September, 1890.

MY DEAREST MOTHER,--Your little hermit must give you an account of her journey. Before starting, my Beloved asked me in what land I wished to travel, and what road I wished to take. I told him that I had only one desire, that of reaching the summit of the _Mountain of Love._

Thereupon roads innumerable spread before my gaze, but so many of these were perfect that I felt incapable of choosing any of my own free will. Then I said to my Divine Guide: "Thou knowest where lies the goal of my desire, and for Whose sake I would climb the Mountain. Thou knowest Who possesses the love of my heart. For Him only I set out on this journey; lead me therefore by the paths of His choosing: my joy shall be full if only He is pleased."

And Our Lord took me by the hand, and led me through an underground passage where it is neither hot nor cold, where the sun shines not, and where neither wind nor rain can enter--a place where I see nothing but a half-veiled light, the light that gleams from the downcast Eyes of the Face of Jesus.

My Spouse speaks not a word, and I say nothing save that I love Him more than myself; and in the depths of my heart I know this is true, for I am more His than mine. I cannot see that we are advancing toward our journey's goal since we travel by a subterranean way; and yet, without knowing how, it seems to me that we are nearing the summit of the Mountain.

I give thanks to my Jesus for making me walk in darkness, and in this darkness I enjoy profound peace. Willingly do I consent to remain through all my religious life in this gloomy passage into which He has led me. I desire only that my darkness may obtain light for sinners. I am content, nay, full of joy, to be without all consolation. I should be ashamed if my love were like that of those earthly brides who are ever looking for gifts from their bridegrooms, or seeking to catch the loving smile which fills them with delight.

Thérèse, the little Spouse of Jesus, loves Him for Himself; she only looks on the Face of her Beloved to catch a glimpse of the Tears which delight her with their secret charm. She longs to wipe away those Tears, or to gather them up like priceless diamonds with which to adorn her bridal dress. _Jesus!_ . . . _Oh! I would so love Him! Love Him as He has never yet been loved!_ . . .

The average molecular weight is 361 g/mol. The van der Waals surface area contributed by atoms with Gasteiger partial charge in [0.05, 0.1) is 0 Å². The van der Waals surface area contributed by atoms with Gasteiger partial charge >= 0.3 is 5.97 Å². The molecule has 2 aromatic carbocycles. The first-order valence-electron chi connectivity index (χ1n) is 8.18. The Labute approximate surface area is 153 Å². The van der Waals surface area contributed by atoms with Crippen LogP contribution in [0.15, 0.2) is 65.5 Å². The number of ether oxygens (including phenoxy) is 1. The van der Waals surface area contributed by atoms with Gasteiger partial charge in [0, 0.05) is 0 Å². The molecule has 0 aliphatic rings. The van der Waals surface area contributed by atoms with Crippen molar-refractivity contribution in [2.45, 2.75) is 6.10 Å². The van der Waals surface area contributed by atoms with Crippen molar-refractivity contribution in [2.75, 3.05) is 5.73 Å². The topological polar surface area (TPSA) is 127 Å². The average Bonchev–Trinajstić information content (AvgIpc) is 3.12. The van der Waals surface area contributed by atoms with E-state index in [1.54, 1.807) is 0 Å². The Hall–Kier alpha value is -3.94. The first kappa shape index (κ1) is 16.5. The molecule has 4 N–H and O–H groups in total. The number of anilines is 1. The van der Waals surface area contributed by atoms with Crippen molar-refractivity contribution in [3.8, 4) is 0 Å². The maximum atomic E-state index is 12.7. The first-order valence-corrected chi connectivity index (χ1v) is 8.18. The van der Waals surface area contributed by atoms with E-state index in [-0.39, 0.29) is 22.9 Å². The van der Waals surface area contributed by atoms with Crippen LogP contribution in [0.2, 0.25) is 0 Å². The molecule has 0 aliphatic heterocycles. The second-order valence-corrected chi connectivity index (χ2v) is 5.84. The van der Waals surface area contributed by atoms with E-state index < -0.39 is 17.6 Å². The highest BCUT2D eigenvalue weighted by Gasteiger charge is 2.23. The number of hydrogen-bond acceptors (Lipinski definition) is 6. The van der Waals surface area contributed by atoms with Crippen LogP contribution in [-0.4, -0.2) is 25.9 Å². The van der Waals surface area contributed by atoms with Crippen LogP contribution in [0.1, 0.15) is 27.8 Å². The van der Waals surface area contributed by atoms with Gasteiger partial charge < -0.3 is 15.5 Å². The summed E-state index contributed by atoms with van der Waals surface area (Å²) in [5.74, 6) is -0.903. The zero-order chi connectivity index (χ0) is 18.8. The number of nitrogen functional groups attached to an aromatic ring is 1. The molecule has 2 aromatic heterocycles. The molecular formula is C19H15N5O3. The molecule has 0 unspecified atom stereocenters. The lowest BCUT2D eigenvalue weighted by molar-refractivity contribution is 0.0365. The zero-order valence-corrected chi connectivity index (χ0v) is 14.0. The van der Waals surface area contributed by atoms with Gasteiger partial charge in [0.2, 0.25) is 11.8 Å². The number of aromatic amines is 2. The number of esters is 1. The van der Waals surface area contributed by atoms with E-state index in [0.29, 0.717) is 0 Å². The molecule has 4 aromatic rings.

At all cost I must win the palm of St. Agnes; if it cannot be mine through blood, I must win it by Love.


V

1891.

Love can take the place of a long life. Jesus does not consider time, for He is Eternal. He only looks at the love. My little Mother, beg Him to bestow it upon me in full measure. I do not desire that thrill of love which I can feel; if Jesus feel its thrill, then that is enough for me. It is so sweet to love Him, to make Him loved. Ask Him to take me to Him on my profession-day, if by living on I should ever offend Him, because I wish to bear unsullied to Heaven the white robe of my second Baptism.[1] Now Jesus can grant me the grace never to offend Him more, or rather never to commit any faults but those which do not offend Him or give Him pain; faults which serve but to humble me and strengthen my love. There is no one to lean on apart from Jesus. He alone faileth not, and it is exceeding joy to think that He can never change.


VI

1891.

MY DEAREST LITTLE MOTHER,--Your letter has done me such good. The sentence: "Let us refrain from saying a word which could raise us in the eyes of others," has indeed enlightened my soul. Yes, we must keep all for Jesus with jealous care. It is so good to work for Him alone. How it fills the heart with joy, and lends wings to the soul! Ask of Jesus that Thérèse--His _grain of sand_--may save Him a multitude of souls in a short space of time, so that she may the sooner behold His Adorable Face.